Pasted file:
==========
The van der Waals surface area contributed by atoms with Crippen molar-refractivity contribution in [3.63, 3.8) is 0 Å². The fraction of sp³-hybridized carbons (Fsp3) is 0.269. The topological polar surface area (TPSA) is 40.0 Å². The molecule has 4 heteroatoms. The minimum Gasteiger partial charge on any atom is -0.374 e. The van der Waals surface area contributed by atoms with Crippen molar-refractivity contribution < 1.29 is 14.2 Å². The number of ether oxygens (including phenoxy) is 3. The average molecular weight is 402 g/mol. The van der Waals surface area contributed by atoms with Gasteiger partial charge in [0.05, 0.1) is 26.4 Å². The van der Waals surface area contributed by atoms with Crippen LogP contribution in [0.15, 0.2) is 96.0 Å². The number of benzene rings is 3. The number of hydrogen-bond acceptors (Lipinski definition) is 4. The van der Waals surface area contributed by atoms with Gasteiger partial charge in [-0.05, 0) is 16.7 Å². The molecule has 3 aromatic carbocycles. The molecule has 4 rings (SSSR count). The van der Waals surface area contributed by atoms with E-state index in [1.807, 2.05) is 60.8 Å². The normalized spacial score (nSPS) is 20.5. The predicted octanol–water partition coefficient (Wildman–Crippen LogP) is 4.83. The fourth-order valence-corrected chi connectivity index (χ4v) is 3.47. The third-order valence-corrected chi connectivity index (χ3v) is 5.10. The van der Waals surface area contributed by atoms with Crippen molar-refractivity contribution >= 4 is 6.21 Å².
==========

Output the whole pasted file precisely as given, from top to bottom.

The van der Waals surface area contributed by atoms with Crippen molar-refractivity contribution in [3.63, 3.8) is 0 Å². The fraction of sp³-hybridized carbons (Fsp3) is 0.269. The topological polar surface area (TPSA) is 40.0 Å². The molecule has 4 heteroatoms. The minimum Gasteiger partial charge on any atom is -0.374 e. The van der Waals surface area contributed by atoms with Crippen molar-refractivity contribution < 1.29 is 14.2 Å². The number of ether oxygens (including phenoxy) is 3. The average molecular weight is 402 g/mol. The van der Waals surface area contributed by atoms with Gasteiger partial charge in [0.05, 0.1) is 26.4 Å². The van der Waals surface area contributed by atoms with Crippen LogP contribution in [0.15, 0.2) is 96.0 Å². The number of benzene rings is 3. The number of hydrogen-bond acceptors (Lipinski definition) is 4. The van der Waals surface area contributed by atoms with Gasteiger partial charge in [-0.05, 0) is 16.7 Å². The molecule has 3 aromatic carbocycles. The molecule has 4 rings (SSSR count). The van der Waals surface area contributed by atoms with E-state index in [1.807, 2.05) is 60.8 Å². The normalized spacial score (nSPS) is 20.5. The predicted octanol–water partition coefficient (Wildman–Crippen LogP) is 4.83. The fourth-order valence-corrected chi connectivity index (χ4v) is 3.47. The third-order valence-corrected chi connectivity index (χ3v) is 5.10. The van der Waals surface area contributed by atoms with Crippen molar-refractivity contribution >= 4 is 6.21 Å².